Kodadi Srinivasa Lingam And Anr. vs The State Of Andhra Pradesh on 18 July, 2002Equivalent citations: JT 2002 (6) SC 200 Bench: M Shah, B P Singh
1. Heard the learned counsel for the parties.
2. This appeal, by special leave, is against the judgment and order dated 23rd October, 2000 of the High Court of Andhra Pradesh, passed in criminal appeal No. 494/1999, confirming the conviction and sentence of the appellant passed by the sessions judge, Warangal in sessions case No. 471 of 1995 under Section 498A and 302 IPC.
3. The order passed by the High Court, in our view, does not call for interference as the High Court has rightly relied upon the evidence of the PW-1 and PW-3 who are the parents of the deceased, who have stated before the court that as soon as they reached the hospital they found the deceased with burn injuries and with regard to the incident on inquiry, their daughter told them that accused 1 and 2 poured kerosene on her and set her on fire. In our view, there is no reason pointed out either in the cross-examination of the witness or at the time of hearing that their evidence was, in any way, unreliable. The trial court as well as the High Court after appreciating the evidence has also recorded the finding that the accused were guilty for the offence punishable under Section 498A of the IPC. The suggestion made to these witnesses was limited to the extent that it was not true to say that the deceased did not tell them that A-1 and A-2 poured kerosene over the deceased and set her on fire. It was also suggested that it was not true that she informed them that she received burn injuries as she attempted to commit suicide in order to threaten A-1 and A-2 as they insisted to take her to Ellandu where her parents-in-laws resided. Considering this aspect, in our view, there is no substance in this appeal.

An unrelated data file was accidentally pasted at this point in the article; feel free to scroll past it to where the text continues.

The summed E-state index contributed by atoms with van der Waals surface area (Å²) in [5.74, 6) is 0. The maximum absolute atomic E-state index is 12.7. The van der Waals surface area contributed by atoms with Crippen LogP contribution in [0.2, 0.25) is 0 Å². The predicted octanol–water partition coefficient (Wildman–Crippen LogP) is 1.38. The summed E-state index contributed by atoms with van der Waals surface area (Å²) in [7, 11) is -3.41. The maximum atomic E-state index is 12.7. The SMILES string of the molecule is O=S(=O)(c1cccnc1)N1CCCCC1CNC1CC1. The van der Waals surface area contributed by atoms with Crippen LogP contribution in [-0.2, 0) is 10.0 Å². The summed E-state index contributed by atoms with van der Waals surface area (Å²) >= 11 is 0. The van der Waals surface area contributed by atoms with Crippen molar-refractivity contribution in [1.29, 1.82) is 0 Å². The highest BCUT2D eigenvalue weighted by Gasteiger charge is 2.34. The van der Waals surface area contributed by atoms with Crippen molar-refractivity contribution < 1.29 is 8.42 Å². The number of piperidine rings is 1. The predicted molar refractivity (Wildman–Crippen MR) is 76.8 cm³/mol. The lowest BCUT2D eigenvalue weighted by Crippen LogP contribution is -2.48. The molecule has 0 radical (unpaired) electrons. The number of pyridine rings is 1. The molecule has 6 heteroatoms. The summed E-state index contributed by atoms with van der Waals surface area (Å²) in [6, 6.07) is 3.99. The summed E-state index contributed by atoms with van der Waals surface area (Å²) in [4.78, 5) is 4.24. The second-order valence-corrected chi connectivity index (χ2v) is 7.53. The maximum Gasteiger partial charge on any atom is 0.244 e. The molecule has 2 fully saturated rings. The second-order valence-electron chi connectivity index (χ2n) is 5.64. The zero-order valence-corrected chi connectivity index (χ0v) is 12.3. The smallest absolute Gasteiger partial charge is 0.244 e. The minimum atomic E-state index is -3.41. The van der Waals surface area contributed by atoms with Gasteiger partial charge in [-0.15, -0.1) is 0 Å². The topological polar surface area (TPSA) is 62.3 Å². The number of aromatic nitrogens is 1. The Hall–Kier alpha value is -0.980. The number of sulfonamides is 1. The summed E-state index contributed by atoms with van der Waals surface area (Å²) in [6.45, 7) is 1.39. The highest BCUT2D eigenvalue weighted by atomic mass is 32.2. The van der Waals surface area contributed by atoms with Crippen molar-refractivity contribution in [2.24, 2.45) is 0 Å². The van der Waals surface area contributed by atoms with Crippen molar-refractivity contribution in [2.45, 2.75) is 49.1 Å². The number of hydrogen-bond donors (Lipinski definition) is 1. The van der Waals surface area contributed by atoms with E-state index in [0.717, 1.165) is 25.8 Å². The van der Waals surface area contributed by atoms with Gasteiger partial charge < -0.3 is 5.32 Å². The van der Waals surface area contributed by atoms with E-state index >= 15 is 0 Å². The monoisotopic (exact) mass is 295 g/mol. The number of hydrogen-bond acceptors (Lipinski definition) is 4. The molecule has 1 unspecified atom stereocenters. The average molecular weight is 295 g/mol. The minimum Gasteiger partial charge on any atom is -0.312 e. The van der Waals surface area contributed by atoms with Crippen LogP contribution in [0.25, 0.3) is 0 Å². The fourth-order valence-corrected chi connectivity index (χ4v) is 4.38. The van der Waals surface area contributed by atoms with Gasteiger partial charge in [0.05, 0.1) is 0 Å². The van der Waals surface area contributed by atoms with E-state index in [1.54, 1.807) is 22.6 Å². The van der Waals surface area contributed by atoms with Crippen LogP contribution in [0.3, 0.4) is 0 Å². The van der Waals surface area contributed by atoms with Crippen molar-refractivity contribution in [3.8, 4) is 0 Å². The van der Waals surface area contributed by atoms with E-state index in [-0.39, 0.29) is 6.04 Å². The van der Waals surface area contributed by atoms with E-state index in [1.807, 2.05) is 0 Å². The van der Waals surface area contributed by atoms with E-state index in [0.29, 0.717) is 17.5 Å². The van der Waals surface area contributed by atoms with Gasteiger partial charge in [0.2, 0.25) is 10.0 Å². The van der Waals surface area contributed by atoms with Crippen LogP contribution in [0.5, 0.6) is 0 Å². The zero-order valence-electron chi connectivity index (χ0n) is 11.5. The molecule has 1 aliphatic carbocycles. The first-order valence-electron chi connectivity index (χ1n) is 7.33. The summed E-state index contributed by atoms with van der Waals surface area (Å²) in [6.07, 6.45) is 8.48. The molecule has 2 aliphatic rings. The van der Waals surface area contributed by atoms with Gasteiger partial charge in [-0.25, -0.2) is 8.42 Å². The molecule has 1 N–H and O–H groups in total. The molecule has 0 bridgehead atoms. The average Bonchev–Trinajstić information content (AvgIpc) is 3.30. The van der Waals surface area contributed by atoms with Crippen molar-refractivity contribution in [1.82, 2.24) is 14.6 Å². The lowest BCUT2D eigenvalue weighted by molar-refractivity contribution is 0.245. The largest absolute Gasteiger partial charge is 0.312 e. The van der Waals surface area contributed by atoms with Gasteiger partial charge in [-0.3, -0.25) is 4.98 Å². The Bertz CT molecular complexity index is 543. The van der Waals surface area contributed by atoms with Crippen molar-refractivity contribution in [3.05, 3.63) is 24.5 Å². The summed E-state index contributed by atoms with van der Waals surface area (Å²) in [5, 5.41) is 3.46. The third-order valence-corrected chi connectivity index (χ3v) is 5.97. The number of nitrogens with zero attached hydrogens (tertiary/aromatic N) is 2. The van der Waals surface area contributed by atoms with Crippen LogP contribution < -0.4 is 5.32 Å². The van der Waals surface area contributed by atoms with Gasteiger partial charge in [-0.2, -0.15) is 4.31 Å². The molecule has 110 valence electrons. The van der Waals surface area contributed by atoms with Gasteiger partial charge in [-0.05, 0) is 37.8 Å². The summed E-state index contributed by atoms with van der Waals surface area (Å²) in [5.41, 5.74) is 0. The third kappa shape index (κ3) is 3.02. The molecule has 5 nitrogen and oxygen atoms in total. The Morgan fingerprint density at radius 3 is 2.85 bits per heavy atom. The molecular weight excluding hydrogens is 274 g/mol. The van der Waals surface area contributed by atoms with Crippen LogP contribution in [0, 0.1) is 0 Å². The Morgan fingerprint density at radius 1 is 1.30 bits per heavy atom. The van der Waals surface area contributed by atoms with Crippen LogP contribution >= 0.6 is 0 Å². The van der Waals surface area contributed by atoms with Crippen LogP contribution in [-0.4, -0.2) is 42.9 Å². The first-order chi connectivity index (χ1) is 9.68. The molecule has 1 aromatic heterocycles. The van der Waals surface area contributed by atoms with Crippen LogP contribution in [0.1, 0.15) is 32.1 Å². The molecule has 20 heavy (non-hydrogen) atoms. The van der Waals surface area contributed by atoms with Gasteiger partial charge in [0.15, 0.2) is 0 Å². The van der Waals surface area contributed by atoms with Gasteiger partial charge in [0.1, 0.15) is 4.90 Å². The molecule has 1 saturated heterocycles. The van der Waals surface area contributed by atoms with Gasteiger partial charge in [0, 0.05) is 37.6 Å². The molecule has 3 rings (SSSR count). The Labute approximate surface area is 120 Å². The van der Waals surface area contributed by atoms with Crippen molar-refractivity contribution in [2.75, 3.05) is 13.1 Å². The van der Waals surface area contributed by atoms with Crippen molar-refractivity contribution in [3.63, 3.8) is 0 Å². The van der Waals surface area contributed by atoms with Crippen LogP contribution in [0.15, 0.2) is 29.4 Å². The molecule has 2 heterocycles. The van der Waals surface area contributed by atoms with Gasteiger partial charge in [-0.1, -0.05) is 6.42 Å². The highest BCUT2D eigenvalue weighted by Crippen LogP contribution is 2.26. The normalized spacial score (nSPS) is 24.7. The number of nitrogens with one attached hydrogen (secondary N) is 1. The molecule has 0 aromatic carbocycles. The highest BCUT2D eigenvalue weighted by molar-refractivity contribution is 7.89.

4. In this view of the matter, it is not necessary to consider the contention raised by the learned counsel for the respondent that the reasoning recorded by the High Court that the law requires that the dying declaration must be attested by a medical officer certifying the mental state of the patient stating that she was mentally fit to give dying declaration is erroneous. The reason is – it is well settled that oral dying declaration can be relied upon and be the basis for convicting the accused. To what extent oral or written dying declaration could be relied would always depend upon the facts and circumstances of each case. Therefore, we do not think the enunciation of law with regard to dying declaration is accurate. Further, there is no statutory provision which requires that dying declaration recorded by the judicial magistrate or executive magistrate must be attested by a medical officer certifying the mental state of the patient. However, in the facts and circumstances of this case this question is not required to be dealt with or decided.
5. In the result, this appeal is dismissed.